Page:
View from the Heart: Bayou Country Ecology

A View from the Heart: Bayou Country Ecology
by June C. Kennedy

(Illus.; photographs by Dennis Siporski)
Blue Heron Publishing, Inc.


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This book's title is very descriptive of its illuminating contents. For six decades, the author, a barrier island resident, has been a naturalist who knows how to articulate the ingredients and status of a rich wetland region. While Kennedy focuses on the Louisiana wilderness, her educational message is highly relevant for the global community. She writes well, providing easily understood models of chemical cycles, food chains and webs, and human perturbations of wildlife habitat, offering succinct revelations about the life-styles of many species, and expressing a personal environmental philosophy that warrants attention by everyone--especially residents of coastal areas. She has witnessed the impact of the petroleum industry on Louisiana's swampy wetland since the 1930s. The legacy of "black gold" oil production reflects serious damage to the area's rich "green gold" ecosystems. The intrusion of salt water, land subsidence, and toxic wastes have affected the local environment. Much remedial energy and funding are now required to save and restore this valuable natural resource. The public needs to know how to preserve habitats effectively, an imperative that involves understanding existing ecosystems. Nature's laws "can be bent, but not broken." We must read and heed them, or Homo sapiens will saw off the branch of the tree of life upon which the dominant species sits. Ecosystems are maintained through biodiversity. They are showcases that ensure the survival of resident species dependent upon the existence of others. The life cycle function in which "death feeds life" ranges from the flow of solar energy to plankton, algae, and detritus through a complex food web that must not be destroyed by human intervention. Unfortunately, productive natural habitats are often damaged by economic activities and hazardous chemical infusions. Kennedy also devotes attention to beaches and the ocean. Fishermen are correctly referenced as the top predators in the food chain who must modify the motivation for short-term profit with biological wisdom by not destroying their capital base through overfishing. The author's effective use of epigrams drawn from the bibliography highlights the important emotional side of the conservation issue. Her illustrations, supplemented with black-and-white photos by Dennis Siporski, are outstanding in quality and substance. This attractive book is a good buy that will delight general readers wanting to learn the fundamentals of wetland ecosystems.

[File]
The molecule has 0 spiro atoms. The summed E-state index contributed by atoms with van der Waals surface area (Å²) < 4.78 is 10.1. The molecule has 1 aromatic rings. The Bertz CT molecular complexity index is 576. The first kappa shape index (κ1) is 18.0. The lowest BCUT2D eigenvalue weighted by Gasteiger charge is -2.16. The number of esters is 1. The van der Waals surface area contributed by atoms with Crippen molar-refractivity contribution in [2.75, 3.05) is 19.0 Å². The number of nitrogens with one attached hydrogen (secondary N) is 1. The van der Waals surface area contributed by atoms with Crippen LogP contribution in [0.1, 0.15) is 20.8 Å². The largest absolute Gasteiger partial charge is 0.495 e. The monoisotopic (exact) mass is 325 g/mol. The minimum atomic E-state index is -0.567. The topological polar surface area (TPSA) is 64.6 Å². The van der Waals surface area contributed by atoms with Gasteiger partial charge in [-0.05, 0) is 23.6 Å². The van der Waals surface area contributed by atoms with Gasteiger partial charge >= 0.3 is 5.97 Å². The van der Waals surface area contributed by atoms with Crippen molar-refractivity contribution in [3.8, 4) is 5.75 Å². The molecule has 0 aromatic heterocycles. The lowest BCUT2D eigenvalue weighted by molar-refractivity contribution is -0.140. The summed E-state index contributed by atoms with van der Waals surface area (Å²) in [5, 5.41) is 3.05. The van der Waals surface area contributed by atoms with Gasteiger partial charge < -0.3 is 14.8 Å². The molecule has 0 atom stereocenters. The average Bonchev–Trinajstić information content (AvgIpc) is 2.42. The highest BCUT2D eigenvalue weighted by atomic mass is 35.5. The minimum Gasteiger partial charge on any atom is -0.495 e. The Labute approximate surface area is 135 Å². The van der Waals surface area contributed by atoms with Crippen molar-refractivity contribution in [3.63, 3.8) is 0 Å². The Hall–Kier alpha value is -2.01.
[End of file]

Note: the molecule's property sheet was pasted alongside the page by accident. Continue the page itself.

--Reviewed by Jack DeForest in Science Books and Films, 28/3 (April 1992), p. 95.